In its first major search-related move since its blockbuster IPO, Google has launched a book-search tool designed to help publishers sell books online, a move some see as a challenge to dominant bookseller Amazon.com, which itself has made inroads into the Web-search industry with its A9.com subsidiary.
Meanwhile, both companies — and the myriad others crowding into the search space — got at least two new competitors within the past week. First, Vivisimo launched a consumer-focused version of its successful enterprise search product, which clusters results in a move to make them easier to sort through. That is known as clusty.com.
Then, yesterday the founder of dot-com-era startup incubator IdeaLab launched his new search effort, Snap.com.
In a Weblog on the site, Snap.com founder Bill Gross said the search engine is designed to save users time. “We think we can cut the time it takes to find what you’re really looking for in half,” he wrote.
He said the site uses three “bold innovations,” such as the ability for users to refine search results through filters, a user-feedback loop that helps the site return results that others have found most useful and a heightened level of transparency, with updated graphics on site visits, searches conducted and revenue generated.
“Our conviction is that you get better results because transparency prevents advertisers or others from gaming the system,” Gross said.
Two’s a Crowd?
The Google move may contain the most intrigue, both because of the company’s place at the top of the search hierarchy, a place solidified by its IPO in August, and because it appears to be targeting the core business of Amazon.com at the same time that Amazon makes a foray into search.
Speculation has been fierce about how Google might proceed with its new war chest of cash, with some recent moves causing some observers to predict the company was at work on a browser and others saying that, as it did with Gmail, Google is more likely to surprise than to follow a predictable path.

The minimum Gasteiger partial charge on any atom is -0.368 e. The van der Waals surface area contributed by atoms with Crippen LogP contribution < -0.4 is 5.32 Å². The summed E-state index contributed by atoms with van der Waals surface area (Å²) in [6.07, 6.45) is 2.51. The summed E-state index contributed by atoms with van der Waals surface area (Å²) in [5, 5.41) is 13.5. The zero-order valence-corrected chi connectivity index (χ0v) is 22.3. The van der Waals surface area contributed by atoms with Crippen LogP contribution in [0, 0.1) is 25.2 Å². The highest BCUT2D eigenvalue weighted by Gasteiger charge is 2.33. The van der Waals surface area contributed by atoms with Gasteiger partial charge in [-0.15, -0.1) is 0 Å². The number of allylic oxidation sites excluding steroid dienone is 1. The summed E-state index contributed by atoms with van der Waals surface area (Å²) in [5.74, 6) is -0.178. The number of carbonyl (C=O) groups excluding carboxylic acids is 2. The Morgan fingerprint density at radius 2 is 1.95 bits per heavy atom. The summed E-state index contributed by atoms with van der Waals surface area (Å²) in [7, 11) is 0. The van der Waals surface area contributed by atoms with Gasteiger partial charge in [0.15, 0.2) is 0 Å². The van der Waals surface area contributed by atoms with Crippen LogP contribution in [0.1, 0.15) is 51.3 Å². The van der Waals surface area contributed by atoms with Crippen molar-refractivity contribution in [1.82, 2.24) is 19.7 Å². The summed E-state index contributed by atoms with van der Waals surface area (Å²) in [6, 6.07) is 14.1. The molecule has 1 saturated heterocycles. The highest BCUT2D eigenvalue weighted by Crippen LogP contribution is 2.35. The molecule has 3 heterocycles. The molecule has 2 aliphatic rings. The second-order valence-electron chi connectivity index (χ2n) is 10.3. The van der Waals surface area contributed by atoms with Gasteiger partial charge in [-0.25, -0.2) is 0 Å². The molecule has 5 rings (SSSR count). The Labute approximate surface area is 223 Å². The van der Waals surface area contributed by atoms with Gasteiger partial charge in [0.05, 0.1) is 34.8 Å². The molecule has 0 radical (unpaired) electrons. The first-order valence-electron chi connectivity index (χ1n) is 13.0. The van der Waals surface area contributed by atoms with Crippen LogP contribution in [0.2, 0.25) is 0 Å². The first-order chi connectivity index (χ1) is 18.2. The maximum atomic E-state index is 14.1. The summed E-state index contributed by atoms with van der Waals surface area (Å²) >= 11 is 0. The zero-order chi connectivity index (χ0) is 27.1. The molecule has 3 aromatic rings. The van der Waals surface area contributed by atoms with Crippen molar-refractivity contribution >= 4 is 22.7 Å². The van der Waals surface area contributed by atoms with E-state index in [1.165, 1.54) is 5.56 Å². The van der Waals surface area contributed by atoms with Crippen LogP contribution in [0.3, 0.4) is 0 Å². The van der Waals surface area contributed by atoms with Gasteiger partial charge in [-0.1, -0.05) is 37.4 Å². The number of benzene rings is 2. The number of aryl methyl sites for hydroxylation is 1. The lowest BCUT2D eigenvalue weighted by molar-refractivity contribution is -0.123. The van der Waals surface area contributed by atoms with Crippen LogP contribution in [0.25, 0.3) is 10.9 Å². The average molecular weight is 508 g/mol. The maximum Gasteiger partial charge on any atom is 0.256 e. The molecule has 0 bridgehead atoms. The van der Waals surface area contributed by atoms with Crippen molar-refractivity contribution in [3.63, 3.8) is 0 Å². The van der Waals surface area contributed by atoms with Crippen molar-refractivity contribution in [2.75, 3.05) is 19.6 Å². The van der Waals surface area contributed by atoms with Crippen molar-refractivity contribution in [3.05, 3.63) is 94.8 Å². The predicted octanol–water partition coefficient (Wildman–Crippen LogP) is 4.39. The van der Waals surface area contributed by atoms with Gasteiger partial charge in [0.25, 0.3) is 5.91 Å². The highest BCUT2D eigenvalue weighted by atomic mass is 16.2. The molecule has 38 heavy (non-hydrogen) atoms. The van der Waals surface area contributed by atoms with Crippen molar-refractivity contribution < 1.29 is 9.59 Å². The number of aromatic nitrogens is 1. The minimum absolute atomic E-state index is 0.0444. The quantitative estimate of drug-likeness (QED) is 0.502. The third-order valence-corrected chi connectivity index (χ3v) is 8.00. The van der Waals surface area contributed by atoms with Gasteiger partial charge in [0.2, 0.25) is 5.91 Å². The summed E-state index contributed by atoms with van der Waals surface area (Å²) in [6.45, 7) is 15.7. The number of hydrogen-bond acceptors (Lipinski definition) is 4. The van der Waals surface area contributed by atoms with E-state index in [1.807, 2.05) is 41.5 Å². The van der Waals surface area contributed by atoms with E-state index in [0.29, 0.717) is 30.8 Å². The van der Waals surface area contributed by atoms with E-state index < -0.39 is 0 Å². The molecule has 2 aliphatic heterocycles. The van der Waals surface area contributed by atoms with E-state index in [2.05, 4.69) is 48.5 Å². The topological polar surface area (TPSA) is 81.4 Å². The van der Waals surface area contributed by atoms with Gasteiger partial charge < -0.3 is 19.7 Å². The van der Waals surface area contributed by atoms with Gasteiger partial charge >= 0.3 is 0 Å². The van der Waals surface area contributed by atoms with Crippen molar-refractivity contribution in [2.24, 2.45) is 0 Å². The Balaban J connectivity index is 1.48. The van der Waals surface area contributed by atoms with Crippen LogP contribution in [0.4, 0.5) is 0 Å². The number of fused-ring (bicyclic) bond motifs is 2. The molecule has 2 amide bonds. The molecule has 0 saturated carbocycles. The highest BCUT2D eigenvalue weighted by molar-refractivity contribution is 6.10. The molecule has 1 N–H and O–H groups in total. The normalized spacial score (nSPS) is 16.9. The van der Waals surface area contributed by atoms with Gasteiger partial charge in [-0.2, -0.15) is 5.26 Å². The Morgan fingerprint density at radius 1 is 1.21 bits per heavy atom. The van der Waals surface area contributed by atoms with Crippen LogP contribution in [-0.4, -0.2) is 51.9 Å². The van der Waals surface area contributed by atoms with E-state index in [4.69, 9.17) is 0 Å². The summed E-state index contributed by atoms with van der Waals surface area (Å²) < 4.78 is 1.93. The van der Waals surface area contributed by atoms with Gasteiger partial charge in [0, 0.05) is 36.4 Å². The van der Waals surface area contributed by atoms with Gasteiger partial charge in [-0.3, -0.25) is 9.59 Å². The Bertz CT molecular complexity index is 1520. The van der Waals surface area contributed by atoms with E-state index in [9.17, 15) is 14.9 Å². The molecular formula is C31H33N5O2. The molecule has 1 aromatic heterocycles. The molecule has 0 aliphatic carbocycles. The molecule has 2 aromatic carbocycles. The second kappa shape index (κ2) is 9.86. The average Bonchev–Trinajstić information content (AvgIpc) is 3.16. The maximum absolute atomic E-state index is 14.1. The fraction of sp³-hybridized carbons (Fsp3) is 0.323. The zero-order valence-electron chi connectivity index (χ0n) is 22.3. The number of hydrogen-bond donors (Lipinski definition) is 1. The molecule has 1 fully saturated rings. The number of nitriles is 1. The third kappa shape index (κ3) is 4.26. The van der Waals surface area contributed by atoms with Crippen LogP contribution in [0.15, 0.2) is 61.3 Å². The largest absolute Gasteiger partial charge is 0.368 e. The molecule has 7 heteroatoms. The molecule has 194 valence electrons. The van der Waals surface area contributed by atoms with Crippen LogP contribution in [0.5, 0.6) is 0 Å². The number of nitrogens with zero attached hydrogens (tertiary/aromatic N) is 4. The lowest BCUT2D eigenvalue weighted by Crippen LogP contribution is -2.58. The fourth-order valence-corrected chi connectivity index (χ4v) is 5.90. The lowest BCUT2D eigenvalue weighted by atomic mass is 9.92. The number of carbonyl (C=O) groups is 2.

Amazon, which has had book-searching technology as an added customer-service feature on its site for some time, recently launched A9.com, a subsidiary that offers what it calls Google-enhanced search results but in a much more feature-rich environment. For instance, A9 allows a user to store results and recall them later and make other personalized adjustments.
For now, Google Print, as the new book search is known, essentially moves any full books found in search results into a separate results list, where book excerpts will carry links to various online book sellers. Future features are expected to include the ability to search only online books.
The latest move could strain relations between Google and Amazon, which are likely tense as the companies move onto each others’ turf. Amazon’s A9 search engine, which formally launched just last month, uses Google search results, but presents them in a much more feature-rich environment.
Danny Sullivan, the editor of Search Engine Watch, said Google’s new feature does not seem to be intended to be a way into the bookselling biz. The links to online booksellers do not generate income, while a revenue-sharing for AdSense listings generated by the search results does.
“The content effectively gives Google many more billboards where it can place sponsored links,” Sullivan said.
The recent frenzy of new search activity comes after a massive wave of consolidation hit the industry, one that culminated in big names such as AltaVista and Overture, now both owned by Yahoo, being gobbled up.
The new wave of firms may prompt another such wave, as the larger companies — Google, Yahoo and Microsoft — seek to grab innovations in search technology and features to fend off competition, Forrester Research analyst Charlene Li said.
“Each company is working its own niche, building its own brand and on its own strengths,” Li told the E-Commerce Times. “But they’re all after the same ad revenue and consumer eyeballs, so anything that advances that will be attractive to all of them.”
The newer search engines might have a harder time grabbing consumer eyeballs in large enough numbers to be a threat to the big three, but they could create a stir and help push the industry’s development ahead at a faster pace. Innovations such as the filters that Snap.com uses to sort through results, and personalization of results are likely being tried or tested by all the companies, she noted.
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